Last updated on July 2nd, 2021
1. The current Wi-Fi protocols can trace their roots to the ALOHAnet project. This early technology was able to connect the Hawaiian Islands in 1971. Development started in the University of Hawaii in 1968.
2. Wi-Fi as we know it today was born in the Netherlands in the 1990s. A collaboration between AT&T and NCR Corporation resulted in WaveLAN which was used in cashier systems. Later on, this became the basis for the IEEE 802.11 standards.
3. The commercial seeds of Wi-Fi can be traced to a meeting between Steve Jobs and executives from Lucent Technologies. Jobs wanted to include wireless LAN cards in their iBook laptops. He asked Lucent to produce them at $50 each so he could sell them at $99. The AirPort card was introduced. Apple disbanded their wireless router team in 2016.
4. Hollywood golden era actress Hedy LaMarr is often called “The Mother of Wi-Fi”. She invented frequency-hopping technology during World War II to enable secure communications for the Allied forces. It became one of the cornerstones of today’s wireless systems.
5. Other patents were used in the creation of Wi-Fi including many from the Commonwealth Scientific and Industrial Research Organisation based in Australia. Top tech companies had to pay CSIRO over $1 billion because of infringements.
6. The Swedish Space Agency holds the distance record for Wi-Fi transfer at 420km or 260 miles. The agency used 6W amplifiers to transfer data from the ground to an overhead balloon high up in the stratosphere. Beside this, a Venezuelan experiment managed to transfer 3MB of data across 382km or 237 miles.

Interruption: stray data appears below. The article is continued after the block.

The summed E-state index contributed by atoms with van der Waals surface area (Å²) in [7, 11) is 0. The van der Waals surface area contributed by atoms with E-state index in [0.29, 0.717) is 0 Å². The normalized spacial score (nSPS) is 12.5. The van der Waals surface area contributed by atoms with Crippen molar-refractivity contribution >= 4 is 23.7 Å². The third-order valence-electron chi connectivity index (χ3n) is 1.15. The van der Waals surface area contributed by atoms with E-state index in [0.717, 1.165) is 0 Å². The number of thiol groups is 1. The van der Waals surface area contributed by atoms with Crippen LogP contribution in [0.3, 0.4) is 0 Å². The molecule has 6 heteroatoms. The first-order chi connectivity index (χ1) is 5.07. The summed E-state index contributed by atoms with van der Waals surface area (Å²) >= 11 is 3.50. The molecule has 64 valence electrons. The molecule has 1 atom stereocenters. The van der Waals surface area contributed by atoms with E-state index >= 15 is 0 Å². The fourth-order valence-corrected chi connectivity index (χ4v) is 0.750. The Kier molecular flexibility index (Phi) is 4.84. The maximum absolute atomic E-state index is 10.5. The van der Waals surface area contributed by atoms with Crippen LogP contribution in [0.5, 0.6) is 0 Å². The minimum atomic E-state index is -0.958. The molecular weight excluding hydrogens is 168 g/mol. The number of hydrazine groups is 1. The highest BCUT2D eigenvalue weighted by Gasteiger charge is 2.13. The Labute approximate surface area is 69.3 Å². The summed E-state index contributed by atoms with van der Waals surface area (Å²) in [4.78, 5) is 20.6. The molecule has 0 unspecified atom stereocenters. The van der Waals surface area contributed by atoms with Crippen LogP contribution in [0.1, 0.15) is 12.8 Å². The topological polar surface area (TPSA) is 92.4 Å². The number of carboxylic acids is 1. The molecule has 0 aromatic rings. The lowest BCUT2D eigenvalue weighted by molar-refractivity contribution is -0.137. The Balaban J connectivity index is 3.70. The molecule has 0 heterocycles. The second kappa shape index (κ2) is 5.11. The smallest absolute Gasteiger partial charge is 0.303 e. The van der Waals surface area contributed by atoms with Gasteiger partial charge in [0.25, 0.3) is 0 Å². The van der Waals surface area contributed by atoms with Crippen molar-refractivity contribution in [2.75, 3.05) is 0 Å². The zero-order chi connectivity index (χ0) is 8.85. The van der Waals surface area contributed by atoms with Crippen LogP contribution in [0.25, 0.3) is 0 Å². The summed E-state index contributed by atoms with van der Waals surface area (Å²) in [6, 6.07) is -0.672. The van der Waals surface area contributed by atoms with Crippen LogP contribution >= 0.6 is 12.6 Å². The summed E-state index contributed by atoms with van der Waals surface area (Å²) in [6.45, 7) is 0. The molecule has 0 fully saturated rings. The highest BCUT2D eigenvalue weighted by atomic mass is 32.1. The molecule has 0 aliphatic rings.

7. According to the UK Health Protection Agency’s study in 2007, year-long Wi-Fi exposure by sitting within a hotspot is equivalent to the radiation of a 20-min wireless phone call. The World Health Organization says that long-term exposure at a low level has no health risks.
8. In a 2020 study, it was found 72.9% of American households use Wi-Fi networks. This is equivalent to 89% of US households that have a broadband connection.
9. In a survey of hotel guests, 89.6% said that having Internet in their room is very important. About two-thirds of the respondents said that it would influence their decision on staying. Three-quarters stay in hotels where connectivity is offered free of charge.
10. Remote workers have a strong preference for alternative workspaces that have Wi-Fi, choosing these 75% of the time. Cafes and other establishments have cashed in on the trend.
11. Some companies don’t assign permanent desks with employees free to roam thanks to Wi-Fi and laptops. Hotdesking was developed to improve efficiency since approximately 40% of desks go unused each day due to vacations, meetings, and flexible schedules.
12. “Wi-Fi” was coined by the consulting firm Interbrand in 1999. The firm came up with 10 potential names and this was chosen by the alliance of stakeholders who knew that the official name IEEE 802.11b Direct Sequence just wouldn’t take off.